TY - JOUR

T1 - The problem of measurement bias in comparing selected subgroups

AU - Mendoza, Jorge L.

AU - Lee, Seunghoo

AU - Fife, Dustin

N1 - Publisher Copyright:
© 2020 The British Psychological Society

PY - 2020

Y1 - 2020

N2 - Estimates of subgroup differences are routinely used as part of a comprehensive validation system, and these estimates serve a critical role, including evaluating adverse impact. Unfortunately, under direct range restriction, a selected mean ((Formula presented.)) is a biased estimator of the population mean (Formula presented.) as well as the selected true score mean (Formula presented.). This is due partly to measurement bias. This bias, as we show, is a factor of the selection ratio, the reliability of the measure, and the variance of the distribution. This measurement bias renders a subgroup comparison questionable when the subgroups have different selection ratios. The selected subgroup comparison is further complicated by the fact that the subgroup variances will be unequal in most situations where the selection ratios are not equal. We address these problems and present a corrected estimate of the mean difference, as well as an estimate of Cohen’s d* that estimates the true score difference between two selected populations, (Formula presented.). In addition, we show that the measurement bias is not present under indirect range restriction. Thus, the observed selected mean (Formula presented.) is an unbiased estimator of selected true score mean (Formula presented.). However, it is not an unbiased estimator of the population mean (Formula presented.). These results have important implications for selection research, particularly when validating instruments.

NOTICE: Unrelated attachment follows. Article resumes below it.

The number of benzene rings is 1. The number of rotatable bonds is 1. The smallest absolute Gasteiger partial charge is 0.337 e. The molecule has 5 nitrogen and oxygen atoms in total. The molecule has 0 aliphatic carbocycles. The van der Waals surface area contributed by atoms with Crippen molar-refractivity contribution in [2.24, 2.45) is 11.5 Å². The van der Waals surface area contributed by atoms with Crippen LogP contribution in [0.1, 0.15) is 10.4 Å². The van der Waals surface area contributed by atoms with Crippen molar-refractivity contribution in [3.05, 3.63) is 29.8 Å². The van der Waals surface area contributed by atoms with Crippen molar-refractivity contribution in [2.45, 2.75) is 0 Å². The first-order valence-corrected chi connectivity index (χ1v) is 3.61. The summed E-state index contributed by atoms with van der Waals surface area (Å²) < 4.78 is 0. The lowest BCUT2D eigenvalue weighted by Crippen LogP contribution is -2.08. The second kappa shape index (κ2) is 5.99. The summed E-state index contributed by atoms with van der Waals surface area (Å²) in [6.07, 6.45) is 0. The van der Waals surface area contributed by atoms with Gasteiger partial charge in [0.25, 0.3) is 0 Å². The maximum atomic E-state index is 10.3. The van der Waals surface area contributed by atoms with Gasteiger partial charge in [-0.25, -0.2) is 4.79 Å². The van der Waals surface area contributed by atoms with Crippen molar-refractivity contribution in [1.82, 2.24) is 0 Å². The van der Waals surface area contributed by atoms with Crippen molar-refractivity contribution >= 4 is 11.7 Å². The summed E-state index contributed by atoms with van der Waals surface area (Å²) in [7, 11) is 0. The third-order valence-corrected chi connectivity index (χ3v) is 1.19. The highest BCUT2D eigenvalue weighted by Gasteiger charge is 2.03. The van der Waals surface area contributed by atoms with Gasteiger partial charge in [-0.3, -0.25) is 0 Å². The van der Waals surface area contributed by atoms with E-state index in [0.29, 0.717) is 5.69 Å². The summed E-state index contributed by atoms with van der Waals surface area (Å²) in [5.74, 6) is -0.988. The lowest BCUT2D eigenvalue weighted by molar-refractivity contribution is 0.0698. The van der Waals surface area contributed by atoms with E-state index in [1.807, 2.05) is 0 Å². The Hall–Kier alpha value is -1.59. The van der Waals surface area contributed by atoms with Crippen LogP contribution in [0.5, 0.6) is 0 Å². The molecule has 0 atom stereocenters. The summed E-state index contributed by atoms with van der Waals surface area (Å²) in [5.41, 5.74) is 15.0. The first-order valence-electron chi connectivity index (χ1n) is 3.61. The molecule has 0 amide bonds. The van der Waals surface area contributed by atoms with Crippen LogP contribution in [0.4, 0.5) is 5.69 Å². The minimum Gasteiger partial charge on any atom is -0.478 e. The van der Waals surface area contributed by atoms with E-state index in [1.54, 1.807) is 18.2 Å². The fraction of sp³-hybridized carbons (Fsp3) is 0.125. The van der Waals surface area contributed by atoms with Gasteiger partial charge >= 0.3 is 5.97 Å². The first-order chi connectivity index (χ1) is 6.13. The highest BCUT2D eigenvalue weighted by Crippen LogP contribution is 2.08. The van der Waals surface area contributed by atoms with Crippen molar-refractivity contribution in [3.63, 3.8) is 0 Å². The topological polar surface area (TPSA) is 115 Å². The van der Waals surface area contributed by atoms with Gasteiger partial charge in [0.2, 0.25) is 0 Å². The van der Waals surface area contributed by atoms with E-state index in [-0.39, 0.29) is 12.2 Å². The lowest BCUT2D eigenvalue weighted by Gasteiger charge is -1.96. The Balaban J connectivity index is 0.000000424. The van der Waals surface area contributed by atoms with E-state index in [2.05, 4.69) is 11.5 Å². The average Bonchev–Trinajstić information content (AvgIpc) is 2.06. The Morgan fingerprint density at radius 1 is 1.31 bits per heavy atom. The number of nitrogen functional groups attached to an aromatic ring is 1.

AB - Estimates of subgroup differences are routinely used as part of a comprehensive validation system, and these estimates serve a critical role, including evaluating adverse impact. Unfortunately, under direct range restriction, a selected mean ((Formula presented.)) is a biased estimator of the population mean (Formula presented.) as well as the selected true score mean (Formula presented.). This is due partly to measurement bias. This bias, as we show, is a factor of the selection ratio, the reliability of the measure, and the variance of the distribution. This measurement bias renders a subgroup comparison questionable when the subgroups have different selection ratios. The selected subgroup comparison is further complicated by the fact that the subgroup variances will be unequal in most situations where the selection ratios are not equal. We address these problems and present a corrected estimate of the mean difference, as well as an estimate of Cohen’s d* that estimates the true score difference between two selected populations, (Formula presented.). In addition, we show that the measurement bias is not present under indirect range restriction. Thus, the observed selected mean (Formula presented.) is an unbiased estimator of selected true score mean (Formula presented.). However, it is not an unbiased estimator of the population mean (Formula presented.). These results have important implications for selection research, particularly when validating instruments.

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U2 - 10.1111/bmsp.12215

DO - 10.1111/bmsp.12215

M3 - Article

AN - SCOPUS:85088786548

JO - British Journal of Statistical Psychology

JF - British Journal of Statistical Psychology

SN - 0007-1102

ER -